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Nassau district attorney candidate Todd Kaminsky seeks firing of Oyster Bay official

Todd Kaminsky, the Democratic candidate for Nassau County

Todd Kaminsky, the Democratic candidate for Nassau County district attorney, called for the firing of a top Oyster Bay Town official.  Credit: Howard Schnapp

State Sen. Todd Kaminsky (D-Long Beach) is calling for the firing of Oyster Bay Deputy Town Supervisor Gregory Carman Jr. following a county probe showing Carman may have violated ethics laws by soliciting political contributions from subordinate staffers.

Kaminsky, 43, who is running for Nassau County District Attorney against Republican Anne Donnelly, called Carman's actions "disgraceful" and "corrupt."

Kaminsky told Newsday on Tuesday: "When your boss asks you for political contributions you don't have a choice. The fact that these are civil servants being made to have to contribute to the local Republican Party is unacceptable."

Sen. Kevin Thomas (D-Levittown) said at a news conference in December that Carman sought contributions from town employees, and asked for different amounts of money based on their salary levels.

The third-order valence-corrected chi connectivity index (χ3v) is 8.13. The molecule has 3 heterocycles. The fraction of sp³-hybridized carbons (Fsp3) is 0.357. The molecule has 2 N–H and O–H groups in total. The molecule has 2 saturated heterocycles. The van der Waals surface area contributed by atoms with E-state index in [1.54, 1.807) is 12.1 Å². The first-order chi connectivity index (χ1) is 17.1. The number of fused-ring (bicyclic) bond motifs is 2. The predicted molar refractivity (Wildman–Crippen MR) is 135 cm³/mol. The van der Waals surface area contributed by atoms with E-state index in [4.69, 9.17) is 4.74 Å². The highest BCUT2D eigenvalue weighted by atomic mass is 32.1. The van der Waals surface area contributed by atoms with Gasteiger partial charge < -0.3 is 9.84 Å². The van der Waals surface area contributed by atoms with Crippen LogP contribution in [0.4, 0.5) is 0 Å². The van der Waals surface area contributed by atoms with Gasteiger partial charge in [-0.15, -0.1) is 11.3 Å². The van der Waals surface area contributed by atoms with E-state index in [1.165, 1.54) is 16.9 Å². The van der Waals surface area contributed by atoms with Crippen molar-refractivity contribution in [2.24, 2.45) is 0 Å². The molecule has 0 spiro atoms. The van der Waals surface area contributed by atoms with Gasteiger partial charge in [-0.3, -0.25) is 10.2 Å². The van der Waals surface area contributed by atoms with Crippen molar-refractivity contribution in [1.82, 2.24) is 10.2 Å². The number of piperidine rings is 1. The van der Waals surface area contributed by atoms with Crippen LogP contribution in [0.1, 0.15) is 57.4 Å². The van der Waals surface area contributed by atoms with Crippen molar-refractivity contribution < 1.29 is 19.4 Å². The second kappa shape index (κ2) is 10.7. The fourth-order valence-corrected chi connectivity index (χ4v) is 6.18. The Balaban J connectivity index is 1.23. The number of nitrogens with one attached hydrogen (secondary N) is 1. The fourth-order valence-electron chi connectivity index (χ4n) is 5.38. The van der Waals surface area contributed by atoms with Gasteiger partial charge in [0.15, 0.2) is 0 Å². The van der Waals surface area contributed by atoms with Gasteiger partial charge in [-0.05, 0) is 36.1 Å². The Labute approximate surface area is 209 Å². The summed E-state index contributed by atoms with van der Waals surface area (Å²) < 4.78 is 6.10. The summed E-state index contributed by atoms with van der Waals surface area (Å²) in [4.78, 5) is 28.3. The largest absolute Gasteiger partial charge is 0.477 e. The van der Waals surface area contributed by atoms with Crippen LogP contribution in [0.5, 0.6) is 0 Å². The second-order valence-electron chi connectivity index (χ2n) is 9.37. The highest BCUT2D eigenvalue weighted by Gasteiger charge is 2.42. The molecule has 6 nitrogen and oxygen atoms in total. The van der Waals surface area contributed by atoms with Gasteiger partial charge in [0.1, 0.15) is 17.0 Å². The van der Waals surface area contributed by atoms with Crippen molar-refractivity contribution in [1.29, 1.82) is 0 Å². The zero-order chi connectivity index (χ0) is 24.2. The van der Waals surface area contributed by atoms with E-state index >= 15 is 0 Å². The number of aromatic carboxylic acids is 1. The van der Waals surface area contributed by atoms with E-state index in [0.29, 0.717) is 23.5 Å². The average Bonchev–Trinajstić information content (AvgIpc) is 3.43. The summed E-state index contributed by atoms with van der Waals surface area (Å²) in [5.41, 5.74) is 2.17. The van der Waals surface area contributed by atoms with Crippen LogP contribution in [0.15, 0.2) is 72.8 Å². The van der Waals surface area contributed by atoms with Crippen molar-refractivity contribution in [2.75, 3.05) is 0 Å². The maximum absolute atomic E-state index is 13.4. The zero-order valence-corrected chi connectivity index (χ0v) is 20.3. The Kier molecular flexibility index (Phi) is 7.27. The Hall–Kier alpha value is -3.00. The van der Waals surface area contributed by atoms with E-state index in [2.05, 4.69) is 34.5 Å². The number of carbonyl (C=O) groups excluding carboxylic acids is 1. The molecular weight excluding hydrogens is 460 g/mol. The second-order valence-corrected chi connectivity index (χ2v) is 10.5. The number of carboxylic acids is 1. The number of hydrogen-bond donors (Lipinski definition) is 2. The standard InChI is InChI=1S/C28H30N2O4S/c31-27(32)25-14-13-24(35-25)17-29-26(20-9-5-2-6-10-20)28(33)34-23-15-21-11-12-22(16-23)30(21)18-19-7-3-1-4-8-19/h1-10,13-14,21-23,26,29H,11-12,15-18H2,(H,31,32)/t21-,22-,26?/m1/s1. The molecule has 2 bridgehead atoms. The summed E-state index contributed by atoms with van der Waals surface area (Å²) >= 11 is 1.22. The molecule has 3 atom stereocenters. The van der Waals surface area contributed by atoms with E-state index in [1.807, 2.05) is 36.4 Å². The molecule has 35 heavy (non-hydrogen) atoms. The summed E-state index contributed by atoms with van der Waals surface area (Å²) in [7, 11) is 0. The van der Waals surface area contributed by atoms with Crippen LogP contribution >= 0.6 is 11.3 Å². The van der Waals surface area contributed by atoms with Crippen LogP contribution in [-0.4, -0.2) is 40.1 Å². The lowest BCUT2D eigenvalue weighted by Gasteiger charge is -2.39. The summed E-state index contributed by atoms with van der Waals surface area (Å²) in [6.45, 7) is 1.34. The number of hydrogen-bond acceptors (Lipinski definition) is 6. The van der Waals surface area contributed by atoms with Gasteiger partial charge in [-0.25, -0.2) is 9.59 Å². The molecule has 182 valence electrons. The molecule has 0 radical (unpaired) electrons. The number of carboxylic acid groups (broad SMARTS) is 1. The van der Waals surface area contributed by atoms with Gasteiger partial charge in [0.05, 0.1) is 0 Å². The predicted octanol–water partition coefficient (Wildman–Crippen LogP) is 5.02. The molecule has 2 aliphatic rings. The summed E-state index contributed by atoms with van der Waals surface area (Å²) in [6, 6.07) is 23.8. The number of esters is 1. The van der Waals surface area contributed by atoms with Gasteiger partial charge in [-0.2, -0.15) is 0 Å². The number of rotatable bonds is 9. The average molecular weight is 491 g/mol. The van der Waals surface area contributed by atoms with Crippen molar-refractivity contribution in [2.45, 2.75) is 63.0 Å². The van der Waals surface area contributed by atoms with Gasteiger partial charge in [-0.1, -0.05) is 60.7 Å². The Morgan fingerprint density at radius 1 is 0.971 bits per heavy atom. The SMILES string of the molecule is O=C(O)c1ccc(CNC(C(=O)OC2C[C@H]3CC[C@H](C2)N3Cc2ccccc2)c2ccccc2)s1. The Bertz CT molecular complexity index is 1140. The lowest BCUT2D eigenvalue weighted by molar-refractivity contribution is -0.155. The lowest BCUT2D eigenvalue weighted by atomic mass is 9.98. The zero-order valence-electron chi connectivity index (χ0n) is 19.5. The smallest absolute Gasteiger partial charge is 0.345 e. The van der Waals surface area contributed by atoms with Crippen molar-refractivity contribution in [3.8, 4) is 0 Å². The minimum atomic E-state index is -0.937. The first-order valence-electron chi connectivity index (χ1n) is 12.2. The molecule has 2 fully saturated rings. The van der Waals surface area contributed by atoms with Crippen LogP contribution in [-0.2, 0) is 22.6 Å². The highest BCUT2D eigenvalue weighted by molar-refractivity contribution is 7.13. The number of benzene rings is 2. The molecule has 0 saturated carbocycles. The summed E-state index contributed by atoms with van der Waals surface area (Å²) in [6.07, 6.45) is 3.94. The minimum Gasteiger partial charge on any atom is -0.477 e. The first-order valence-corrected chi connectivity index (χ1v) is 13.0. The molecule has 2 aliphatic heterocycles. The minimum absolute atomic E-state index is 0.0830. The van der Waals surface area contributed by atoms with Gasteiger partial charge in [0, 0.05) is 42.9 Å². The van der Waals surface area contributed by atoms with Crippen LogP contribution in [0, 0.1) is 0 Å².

The donations were for the Farmingdale Republican Committee, where Carman serves as executive leader, according to Thomas.

The Nassau County district attorney's office, which launched a probe into the allegations, said last week that Carman sent letters to certain town employees seeking political contributions.

But in a letter to the Oyster Bay Town ethics board, the district attorney said the probe, "did not find sufficient evidence proving Mr. Carman committed a criminal offense and this case is being closed at this time without a criminal prosecution."

The district attorney's office declined to comment Tuesday.

"The District Attorney fully exonerated me and closed the case," Carman said in a statement to Newsday.

Kaminsky, a former federal prosecutor, said if elected district attorney he would pursue criminal charges in cases similar to Carman's.

"Greg Carman should be fired — period," said at a news conference Monday. "My opponent in this race should join me in calling for these things. And prosecution should commence."

Donnelly, a prosecutor in the Nassau district attorney's office for 32 years, said in a statement: "While my opponent fails to mention political corruption within his own party, when I am Nassau's District Attorney, I will have a zero-tolerance policy for corruption, regardless of the political party with which an individual is enrolled."

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